Heat your shop. Cool your shop.
Specifically targeting home workshops, manufacturers have recently introduced more and more forced-air furnaces onto the market -- both gas and electric -- making it easier to find an affordable model for nearly any shop size. Fan-circulated, heated air raises a room's temperature quickly, making a forced-air unit an economical choice if you heat only intermittently.
In an electric forced-air furnace, all of the power sent through the element is converted to heat, making the appliance nearly 100 percent efficient. Electric furnaces sit on the low end of the price scale. Installation is inexpensive and simple -- often little more than plugging or hard-wiring into your existing electrical service. However, in most of the country, electricity is the highest-cost utility, so an electric forced-air furnace may make the most sense for moderate climates calling for only occasional or supplemental heat. If your electric panel can handle it, opt for a more powerful 220-volt model.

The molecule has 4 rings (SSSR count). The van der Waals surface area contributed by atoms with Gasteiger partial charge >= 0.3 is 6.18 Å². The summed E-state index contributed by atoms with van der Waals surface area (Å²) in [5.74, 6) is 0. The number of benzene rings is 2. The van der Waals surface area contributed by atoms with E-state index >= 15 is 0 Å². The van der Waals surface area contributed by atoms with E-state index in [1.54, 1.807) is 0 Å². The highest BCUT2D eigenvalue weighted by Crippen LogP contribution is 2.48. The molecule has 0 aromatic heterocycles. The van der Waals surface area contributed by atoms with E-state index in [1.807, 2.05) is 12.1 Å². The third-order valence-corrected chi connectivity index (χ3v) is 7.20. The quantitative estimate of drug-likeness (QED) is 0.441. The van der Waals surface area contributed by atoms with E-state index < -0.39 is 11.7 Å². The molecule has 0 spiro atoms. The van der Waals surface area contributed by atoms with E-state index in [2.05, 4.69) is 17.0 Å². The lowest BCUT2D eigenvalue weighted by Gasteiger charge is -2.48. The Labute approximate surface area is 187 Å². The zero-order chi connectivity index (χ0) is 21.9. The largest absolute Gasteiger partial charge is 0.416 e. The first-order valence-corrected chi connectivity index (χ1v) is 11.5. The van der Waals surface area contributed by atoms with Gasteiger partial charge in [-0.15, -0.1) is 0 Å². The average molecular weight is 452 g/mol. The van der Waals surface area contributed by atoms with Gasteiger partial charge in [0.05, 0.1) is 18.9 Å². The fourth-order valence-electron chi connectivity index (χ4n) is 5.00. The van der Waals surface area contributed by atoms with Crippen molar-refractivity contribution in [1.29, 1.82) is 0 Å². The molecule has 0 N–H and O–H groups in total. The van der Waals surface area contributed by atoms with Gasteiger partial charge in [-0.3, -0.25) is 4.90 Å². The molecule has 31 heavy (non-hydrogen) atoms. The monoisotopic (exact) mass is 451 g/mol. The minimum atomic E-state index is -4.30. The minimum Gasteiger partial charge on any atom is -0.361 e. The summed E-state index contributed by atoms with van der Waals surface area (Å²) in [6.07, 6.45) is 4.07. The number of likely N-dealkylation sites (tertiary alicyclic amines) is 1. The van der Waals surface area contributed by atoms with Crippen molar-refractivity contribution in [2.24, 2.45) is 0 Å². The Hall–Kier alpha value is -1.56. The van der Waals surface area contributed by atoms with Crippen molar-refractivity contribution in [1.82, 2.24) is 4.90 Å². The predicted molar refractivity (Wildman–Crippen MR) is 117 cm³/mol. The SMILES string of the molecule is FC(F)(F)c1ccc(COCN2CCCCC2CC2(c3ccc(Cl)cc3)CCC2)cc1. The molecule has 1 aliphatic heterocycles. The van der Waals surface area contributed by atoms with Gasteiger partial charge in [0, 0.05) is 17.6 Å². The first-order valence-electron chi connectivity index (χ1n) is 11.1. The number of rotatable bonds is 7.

A gas-fired, ceiling-mounted forced-air furnace requires venting and a gas line. And through-the-wall, direct-vent versions require some modifications to your shop wall, adding to installation costs. But natural gas remains one of the most inexpensive fuel sources, so it makes good long-term sense. For safety in a fume- and dust-filled shop, choose a furnace with a separated combustion chamber that draws outside air for combustion.
Their propane-fired cousins work the same, but propane prices approach electricity costs in some regions. If your only fuel options are electric or propane, enter your utility prices into a cost calculator like the one available from the U.S. Energy Information Administration (http://www.eia.gov/neic/experts/heatcalc.xls) to guide you to the lowest-cost option.
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